Brown Alumni Magazine – Friending Your Child
“In November 2009, boyd traveled to New York City to deliver what she expected to be a major address at the Web 2.0 Expo, one of the year’s most important gatherings of Internet professionals. Her topic was what she terms “living in the stream,” or how not to drown in the flood of information that comes at us all the time. Teens, she believes, are especially good at this. The most web-savvy of them manage to stay open to all the digital stuff without having to process everything. They take what they can handle and remain untroubled that much may elude their grasp. It’s a kind of cyber-Zen. “The goal is . . . to be peripherally aware of information as it flows by, grabbing it at the right moment, when it is most relevant and valuable, entertaining or insightful,” she said at the Expo. “It is about a sense of alignment, of being aligned with information.” She talked about the high some Twitter users get “feeling as though they are living and breathing with the world around them, peripherally aware and in tune, adding content to the stream and grabbing it when appropriate.””
Boyd is the country’s go-to expert on teenagers, social media, and the web. In 2010, Fortune named her one of the “smartest people in tech.” Companies such as Yahoo! and Google have sought her advice. She IMs with Facebook founder Mark Zuckerberg. In addition to her job as a senior researcher at Microsoft Research, she’s an assistant professor at New York University and a fellow at the Berkman Center for Internet and Society at Harvard. At a time when many of us feel overwhelmed by the onslaught of information and terrified by what our children might encounter on the Internet, she has emerged as a source of calming wisdom and insight, a guru for our tech-crazed times, a prophet of the Internet age. And here is what she wants to tell parents: relax. The Internet is not nearly the revolutionary technology we believe it to be. Yes, it is changing teenagers’ lives, but not as much as we fear. The Internet can’t change what it’s fundamentally like to be a teenager navigating a course between childhood and adulthood. Kids are still going to be kids, with all the joys, setbacks, growing pains, social awkwardness, and triumphs that accompany adolescence. “What I want to do is help parents see the world from their child’s perspective,” she says. “I’m like, ‘Calm down, because I’m trying to help you understand your kids.’”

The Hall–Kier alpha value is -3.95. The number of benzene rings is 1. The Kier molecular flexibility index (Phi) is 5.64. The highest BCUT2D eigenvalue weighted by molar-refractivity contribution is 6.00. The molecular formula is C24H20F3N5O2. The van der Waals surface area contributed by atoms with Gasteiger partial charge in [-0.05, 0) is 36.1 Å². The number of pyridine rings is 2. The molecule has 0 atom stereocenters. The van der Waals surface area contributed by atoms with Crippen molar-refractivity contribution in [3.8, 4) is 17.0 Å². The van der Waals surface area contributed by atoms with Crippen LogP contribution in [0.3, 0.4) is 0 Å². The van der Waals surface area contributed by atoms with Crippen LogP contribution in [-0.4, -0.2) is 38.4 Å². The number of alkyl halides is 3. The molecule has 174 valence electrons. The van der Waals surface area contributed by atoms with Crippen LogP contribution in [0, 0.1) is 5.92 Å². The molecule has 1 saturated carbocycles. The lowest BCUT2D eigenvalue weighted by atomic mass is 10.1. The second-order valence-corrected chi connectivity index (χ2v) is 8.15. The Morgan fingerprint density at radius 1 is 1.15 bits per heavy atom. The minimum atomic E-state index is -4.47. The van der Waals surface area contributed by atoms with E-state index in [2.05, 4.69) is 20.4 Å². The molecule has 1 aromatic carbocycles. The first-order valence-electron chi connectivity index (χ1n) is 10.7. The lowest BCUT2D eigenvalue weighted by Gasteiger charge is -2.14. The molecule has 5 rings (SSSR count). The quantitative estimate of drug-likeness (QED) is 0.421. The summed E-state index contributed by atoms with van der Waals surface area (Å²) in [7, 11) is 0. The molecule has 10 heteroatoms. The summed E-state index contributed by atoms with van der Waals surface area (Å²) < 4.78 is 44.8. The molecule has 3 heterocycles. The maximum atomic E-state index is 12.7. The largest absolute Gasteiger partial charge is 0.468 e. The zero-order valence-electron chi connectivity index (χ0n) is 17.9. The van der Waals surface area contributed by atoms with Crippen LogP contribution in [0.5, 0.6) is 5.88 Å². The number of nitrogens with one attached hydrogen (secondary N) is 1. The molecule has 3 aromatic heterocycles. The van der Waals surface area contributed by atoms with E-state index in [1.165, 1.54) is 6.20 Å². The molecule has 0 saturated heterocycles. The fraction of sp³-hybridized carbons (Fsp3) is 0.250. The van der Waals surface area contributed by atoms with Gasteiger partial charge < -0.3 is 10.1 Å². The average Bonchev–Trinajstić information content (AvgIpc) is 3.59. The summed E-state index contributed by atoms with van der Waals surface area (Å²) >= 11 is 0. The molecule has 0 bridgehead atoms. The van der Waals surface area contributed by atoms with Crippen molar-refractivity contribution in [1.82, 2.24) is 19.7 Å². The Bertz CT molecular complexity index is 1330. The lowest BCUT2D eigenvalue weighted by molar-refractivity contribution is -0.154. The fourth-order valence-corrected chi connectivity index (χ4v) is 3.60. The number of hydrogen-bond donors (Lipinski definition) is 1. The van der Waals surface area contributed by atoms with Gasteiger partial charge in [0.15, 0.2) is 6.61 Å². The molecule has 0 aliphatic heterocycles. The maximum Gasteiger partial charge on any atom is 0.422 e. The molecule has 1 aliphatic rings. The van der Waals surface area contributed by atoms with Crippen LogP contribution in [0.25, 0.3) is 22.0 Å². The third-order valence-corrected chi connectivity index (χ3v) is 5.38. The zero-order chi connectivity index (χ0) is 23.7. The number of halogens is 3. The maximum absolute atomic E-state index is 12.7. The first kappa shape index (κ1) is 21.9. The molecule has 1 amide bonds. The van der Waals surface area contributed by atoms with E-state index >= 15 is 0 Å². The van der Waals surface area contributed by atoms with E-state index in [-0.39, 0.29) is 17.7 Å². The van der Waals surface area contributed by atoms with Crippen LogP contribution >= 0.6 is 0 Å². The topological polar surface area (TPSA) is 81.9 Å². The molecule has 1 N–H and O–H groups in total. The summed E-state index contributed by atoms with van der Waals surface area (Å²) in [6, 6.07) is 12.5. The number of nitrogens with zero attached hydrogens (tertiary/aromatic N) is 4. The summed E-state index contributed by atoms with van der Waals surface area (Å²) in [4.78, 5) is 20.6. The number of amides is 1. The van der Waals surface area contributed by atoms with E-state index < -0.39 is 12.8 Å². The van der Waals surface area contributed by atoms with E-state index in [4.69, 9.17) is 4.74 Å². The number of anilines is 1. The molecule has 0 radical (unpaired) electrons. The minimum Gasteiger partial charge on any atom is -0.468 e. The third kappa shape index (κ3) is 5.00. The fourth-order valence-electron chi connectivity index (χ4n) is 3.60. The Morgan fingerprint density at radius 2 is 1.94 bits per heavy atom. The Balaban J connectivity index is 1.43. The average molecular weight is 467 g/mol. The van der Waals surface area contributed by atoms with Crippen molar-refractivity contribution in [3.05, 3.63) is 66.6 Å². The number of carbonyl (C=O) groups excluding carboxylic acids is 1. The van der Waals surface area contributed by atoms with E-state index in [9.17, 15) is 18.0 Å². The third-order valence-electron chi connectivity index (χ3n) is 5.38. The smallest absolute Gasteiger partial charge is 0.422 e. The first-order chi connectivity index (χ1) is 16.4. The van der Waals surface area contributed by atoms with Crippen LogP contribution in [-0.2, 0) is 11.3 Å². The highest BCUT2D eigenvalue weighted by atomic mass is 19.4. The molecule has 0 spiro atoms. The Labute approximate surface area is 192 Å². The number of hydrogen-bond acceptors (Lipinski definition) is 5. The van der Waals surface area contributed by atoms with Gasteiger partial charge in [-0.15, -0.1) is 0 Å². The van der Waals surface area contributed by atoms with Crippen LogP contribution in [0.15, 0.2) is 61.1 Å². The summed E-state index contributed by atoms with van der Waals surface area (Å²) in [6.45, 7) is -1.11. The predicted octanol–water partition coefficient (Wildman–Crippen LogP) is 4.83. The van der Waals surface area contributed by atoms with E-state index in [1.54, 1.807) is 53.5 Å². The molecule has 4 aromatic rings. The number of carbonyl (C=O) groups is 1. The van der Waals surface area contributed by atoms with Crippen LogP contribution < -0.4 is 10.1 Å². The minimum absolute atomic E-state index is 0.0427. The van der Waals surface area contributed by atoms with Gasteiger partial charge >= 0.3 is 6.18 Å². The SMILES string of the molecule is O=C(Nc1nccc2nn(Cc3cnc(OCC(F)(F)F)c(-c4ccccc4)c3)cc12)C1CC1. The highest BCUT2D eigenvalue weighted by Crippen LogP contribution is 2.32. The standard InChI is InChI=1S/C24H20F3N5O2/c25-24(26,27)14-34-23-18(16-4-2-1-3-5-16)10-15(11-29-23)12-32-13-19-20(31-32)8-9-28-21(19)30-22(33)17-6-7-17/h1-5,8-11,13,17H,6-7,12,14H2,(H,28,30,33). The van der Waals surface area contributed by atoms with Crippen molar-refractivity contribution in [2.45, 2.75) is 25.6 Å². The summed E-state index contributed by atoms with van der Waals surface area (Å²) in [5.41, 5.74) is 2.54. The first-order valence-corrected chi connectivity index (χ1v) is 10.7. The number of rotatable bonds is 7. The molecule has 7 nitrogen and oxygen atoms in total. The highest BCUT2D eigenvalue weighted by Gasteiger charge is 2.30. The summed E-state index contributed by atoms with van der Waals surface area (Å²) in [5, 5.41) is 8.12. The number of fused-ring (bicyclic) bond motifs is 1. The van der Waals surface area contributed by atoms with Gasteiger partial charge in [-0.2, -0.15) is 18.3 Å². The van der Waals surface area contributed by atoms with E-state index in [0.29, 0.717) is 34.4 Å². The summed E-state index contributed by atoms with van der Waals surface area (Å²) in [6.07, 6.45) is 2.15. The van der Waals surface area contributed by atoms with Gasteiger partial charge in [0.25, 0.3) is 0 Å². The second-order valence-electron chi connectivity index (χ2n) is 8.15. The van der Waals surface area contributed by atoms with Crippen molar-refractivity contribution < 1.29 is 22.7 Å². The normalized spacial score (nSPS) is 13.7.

Phi Beta Iota: The kids are waiting for us old folk to die off so they can restructure. The longer the adults hang on to Epoch A top down “because I said so” power, the worse off our kids will be. Get out of the way.